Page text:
Actually not illegal, and in fact, most F and G motors can be purchased and flown without certification. Anything over G requires NAR or TRA certification to purchase. Though it isn't law, but rather agreements between the organizations and vendors. Small rockets that fall under the Class 1 definition of the FAA generally can be flown without special permissions or waivers as long as it is done safely and with permission of the land owner. Class 1 rockets are:
(a) Class 1—Model Rocket means an amateur rocket that:
(1) Uses no more than 125 grams (4.4 ounces) of propellant;
(2) Uses a slow-burning propellant;
(3) Is made of paper, wood, or breakable plastic;
(4) Contains no substantial metal parts; and
(5) Weighs no more than 1,500 grams (53 ounces), including the propellant.

I didn't make this for flight, but as a Toy for my son. It was our most anticipated project yet, and since I printed it my 4yo has not been without it.

An awesome project/design.

Thanks Landru - you Rock!


Printed 3 so far. I have used both size fin cans. I have found no need for the drywall screws with either size fin can. The Estes motors I am using barely fit and they stick out a bit. They work fine and stay in place. In fact I have to push pretty hard to get them in there.

I have launched one so far and like someone else mentioned it took a core sample of the Earth. This was in no way due to the model. It was because I put too much wading in the fuselage.

A tip for those that do end up launching these excellent models. The lug on the outside of the fin can and fuselage are only big enough for the smaller Estes type launch pads. If you are using a Porta-Pad E you will need to glue on some straw segments to get it to launch safely.

Rocket 1: Boiler Hornet #1 - 1 24mm Fin Can + 2 Fuselage Segments + Coupler + Conical Nosecone - Not launched yet
Rocket 2: Man #1 - 1 24mm Fin Can + 4 Fuselage Segments + Coupler + Ogive Nosecone - Launched - Destroyed on impact
Rocket 3: Boiler Hornet #2 - 1 24mm Fin Can + 6 Fuselage Segments + Coupler + Ogive Nosecone - Not Launched Yet

Wishlist to expand this model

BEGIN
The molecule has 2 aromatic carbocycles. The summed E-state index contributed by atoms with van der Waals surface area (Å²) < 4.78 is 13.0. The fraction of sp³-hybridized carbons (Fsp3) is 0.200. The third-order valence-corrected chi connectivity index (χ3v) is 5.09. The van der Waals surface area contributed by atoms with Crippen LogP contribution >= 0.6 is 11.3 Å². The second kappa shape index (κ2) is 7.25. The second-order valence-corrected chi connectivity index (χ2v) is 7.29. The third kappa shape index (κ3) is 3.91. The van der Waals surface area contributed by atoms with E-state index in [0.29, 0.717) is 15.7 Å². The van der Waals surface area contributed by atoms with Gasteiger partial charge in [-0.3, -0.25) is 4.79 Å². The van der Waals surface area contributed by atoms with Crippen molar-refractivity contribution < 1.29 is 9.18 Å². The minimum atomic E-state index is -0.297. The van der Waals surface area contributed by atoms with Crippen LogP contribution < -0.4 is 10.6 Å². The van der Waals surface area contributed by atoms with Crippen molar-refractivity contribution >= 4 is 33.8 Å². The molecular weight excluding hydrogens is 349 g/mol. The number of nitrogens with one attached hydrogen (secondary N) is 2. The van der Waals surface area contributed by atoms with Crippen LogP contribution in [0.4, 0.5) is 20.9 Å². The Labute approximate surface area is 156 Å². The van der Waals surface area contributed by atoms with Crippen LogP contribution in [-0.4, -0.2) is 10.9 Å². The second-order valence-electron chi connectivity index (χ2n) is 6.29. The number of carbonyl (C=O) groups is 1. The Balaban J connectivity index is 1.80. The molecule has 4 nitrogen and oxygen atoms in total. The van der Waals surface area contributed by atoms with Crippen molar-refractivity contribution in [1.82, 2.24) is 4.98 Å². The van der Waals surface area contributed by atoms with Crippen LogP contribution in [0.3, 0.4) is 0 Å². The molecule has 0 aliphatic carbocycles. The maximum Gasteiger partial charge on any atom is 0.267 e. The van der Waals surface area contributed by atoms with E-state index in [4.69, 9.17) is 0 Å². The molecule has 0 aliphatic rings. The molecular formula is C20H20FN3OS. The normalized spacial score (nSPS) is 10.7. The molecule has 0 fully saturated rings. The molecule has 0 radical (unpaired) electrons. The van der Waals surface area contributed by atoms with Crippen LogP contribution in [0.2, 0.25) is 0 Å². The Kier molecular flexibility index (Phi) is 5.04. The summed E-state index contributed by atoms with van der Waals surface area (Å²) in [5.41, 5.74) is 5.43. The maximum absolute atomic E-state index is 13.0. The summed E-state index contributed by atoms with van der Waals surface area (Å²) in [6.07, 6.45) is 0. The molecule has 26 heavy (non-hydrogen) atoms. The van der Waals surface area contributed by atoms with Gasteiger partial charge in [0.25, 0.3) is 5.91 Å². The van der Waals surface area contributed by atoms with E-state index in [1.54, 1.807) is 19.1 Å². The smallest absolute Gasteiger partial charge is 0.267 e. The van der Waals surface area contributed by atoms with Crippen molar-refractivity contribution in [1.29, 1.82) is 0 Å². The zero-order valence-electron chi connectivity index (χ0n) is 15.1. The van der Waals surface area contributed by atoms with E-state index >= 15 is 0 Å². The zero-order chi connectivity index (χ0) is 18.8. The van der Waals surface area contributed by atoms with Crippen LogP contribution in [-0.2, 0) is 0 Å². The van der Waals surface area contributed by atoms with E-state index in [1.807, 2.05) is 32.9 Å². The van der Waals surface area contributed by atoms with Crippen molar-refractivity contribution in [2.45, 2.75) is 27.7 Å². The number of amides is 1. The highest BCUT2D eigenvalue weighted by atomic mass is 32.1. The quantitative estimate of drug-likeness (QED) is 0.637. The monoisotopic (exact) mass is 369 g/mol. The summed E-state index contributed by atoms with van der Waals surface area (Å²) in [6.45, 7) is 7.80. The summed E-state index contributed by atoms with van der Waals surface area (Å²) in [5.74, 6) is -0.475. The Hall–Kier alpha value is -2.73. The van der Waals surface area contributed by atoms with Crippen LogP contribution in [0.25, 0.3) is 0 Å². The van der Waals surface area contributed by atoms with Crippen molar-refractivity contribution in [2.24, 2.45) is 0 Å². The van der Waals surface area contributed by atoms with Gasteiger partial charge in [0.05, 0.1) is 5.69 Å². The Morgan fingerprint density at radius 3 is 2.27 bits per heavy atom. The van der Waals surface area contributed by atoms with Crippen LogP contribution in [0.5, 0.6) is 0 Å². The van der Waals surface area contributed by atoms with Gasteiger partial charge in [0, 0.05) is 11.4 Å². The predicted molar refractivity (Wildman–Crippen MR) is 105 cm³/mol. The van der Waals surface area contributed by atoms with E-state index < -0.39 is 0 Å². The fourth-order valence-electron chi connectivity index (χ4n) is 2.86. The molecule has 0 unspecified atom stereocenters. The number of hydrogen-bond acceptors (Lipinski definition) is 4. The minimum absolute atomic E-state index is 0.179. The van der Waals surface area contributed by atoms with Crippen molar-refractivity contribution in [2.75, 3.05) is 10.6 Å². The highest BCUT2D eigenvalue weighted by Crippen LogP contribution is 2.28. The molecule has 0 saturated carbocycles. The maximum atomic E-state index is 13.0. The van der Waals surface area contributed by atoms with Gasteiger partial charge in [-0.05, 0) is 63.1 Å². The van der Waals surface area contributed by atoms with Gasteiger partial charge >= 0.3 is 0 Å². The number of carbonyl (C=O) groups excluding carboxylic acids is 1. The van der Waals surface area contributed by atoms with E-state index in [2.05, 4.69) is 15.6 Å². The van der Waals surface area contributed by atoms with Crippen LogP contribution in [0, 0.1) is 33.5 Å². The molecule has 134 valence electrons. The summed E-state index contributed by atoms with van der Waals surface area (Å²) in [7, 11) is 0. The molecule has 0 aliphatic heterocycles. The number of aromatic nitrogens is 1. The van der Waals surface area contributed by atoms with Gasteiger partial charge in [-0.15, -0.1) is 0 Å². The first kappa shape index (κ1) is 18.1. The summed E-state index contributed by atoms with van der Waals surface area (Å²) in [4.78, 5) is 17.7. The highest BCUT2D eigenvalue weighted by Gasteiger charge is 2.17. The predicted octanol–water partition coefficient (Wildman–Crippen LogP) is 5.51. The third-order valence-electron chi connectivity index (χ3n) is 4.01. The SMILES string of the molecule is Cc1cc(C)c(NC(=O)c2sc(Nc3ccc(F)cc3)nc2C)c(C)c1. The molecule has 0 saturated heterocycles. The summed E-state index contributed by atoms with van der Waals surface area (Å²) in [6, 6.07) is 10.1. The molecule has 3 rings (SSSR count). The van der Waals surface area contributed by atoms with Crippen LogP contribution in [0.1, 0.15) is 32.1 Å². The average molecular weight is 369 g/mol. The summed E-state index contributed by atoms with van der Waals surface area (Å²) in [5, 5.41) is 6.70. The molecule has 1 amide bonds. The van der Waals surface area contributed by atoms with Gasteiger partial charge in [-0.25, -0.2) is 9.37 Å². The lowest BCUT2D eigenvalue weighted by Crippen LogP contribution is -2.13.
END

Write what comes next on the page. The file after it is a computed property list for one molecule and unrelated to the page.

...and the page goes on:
1. 29mm Fin Cans -- This way we could use epic 29mm Pro Series II motors
  2. Altimeter Mount -- Actual info about the flight would be amazing
  3. Dual Extrusion Fin Can with the fins separate so we could print them in different colors
  4. Camera Mount -- I think others have attempted this on Thingiverse but not sure if it would work with this model.

Thanks to the creator of this model. I am sure it wasn't easy to make these models and you rock!

Hi Landru, Thanks for posting the files. I printed it on our Stratasys Uprint machine and it came out really well. I've some photo's on our web site here:


No problems with the flight using a 'C' motor, only that the elastic was too short/not secure so the tube ended up doing a 'core sample'. The 3D Printed ABS was very strong with barely a scratch. I've some video I'll post once I've done an edit. The rocket is all fixed with longer, super glued elastic and I'll fly it again once the weather clears.

Landru - could you drop me an email at [email protected]://-alchemy.co.uk-alchemy.co.uk - A major UK museum contacted us regarded a 3d printed item for display. I'd like to use the rocket and would like to ensure you have a credit.

Oh and I printed mine using 1.75mm filament at 0.3mm layers using a Solidoodle 3 and it's pretty hefty. To get rid of that 'zimmerit' body layer, try smearing with Milliput body filler (I use that on my models), then wet sand. As you paint, the paint will fill any remaining gaps. Might be adding a lot of weight this way, but then that's your excuse to use larger motors!